The Urban Zen Center in New York | Source: Courtesy

It's a fashion-star-studded way to recognise Karan's efforts, but it's also a nice kick off to Urban Zen's next phase of growth, which will begin with a revamped website, with the intention to raise capital to expand further. After all, Karan was extolling the benefits of yoga and mindfulness — not to mention holistic medicine and integrative therapy — long before those concepts became bankable. "Everybody used to say to me, 'There goes Donna on her woo woo trips,'" she says. "I think I was a little ahead of my time. Just a little bit."

Second to design, Karan's greatest talent may indeed be foresight. Consider the current conversation around in-season fashion. "Listen, I've been talking about this for so long, that I am like… I mean, I will [talk about it] if somebody asks me," she says, sounding a little more than bored of the topic. In recent months, the industry has become less enthusiastic about "see now, buy now," with designers — including Tom Ford and Thakoon — abandoning the model.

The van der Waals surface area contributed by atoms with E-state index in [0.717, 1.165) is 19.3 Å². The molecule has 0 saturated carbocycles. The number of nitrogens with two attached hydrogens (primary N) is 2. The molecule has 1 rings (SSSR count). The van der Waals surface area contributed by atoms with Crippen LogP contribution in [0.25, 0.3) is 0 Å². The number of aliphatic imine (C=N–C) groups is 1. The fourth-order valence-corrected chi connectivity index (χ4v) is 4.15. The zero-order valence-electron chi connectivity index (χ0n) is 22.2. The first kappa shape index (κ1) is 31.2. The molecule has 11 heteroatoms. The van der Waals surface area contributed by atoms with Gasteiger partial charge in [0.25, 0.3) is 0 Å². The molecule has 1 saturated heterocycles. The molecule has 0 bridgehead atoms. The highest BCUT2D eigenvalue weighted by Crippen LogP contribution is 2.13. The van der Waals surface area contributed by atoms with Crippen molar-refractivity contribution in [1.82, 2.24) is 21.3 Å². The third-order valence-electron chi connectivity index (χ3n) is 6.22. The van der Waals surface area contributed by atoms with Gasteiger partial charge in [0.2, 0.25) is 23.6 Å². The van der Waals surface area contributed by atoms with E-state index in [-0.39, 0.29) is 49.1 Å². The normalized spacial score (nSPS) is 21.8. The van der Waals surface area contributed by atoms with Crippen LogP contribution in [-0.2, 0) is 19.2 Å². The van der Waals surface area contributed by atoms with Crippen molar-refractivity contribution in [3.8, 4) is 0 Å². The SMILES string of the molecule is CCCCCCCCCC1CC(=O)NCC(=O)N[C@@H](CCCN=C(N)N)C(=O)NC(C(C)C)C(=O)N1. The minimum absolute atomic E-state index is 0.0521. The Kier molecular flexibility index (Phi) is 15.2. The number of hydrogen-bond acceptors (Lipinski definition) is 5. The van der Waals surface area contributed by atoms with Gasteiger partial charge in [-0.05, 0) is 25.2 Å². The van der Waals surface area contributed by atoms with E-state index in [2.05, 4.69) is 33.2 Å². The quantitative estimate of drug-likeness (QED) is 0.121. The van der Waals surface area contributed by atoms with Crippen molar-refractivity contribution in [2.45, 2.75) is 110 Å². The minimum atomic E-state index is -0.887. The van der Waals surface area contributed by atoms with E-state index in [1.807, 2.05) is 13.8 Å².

And yet, it’s working for Karan at Bergdorf Goodman, with another major retail partner set to be announced soon. “I won’t have a wholesale partner unless they do it the way I want to,” she says. As for why other designers have found the approach more challenging? “I can’t answer that. I really can’t,” she continues. “One is the stores have to bring clothes in season. They have to lose that fall delivery that they get in June and July, and bring it into September. But now they have this thing called ‘holiday,’ which is resort dressing, which is pre-spring. Which comes in October, which puts the fall clothes on sale. So everybody’s buying clothes on sale,” she says. “We’ve turned it into a sheet business. You wouldn’t buy a sheet at regular price, you’d be crazy, a white sheet! Why should you buy at regular price when you can get it at… you know. And that’s what’s happening.”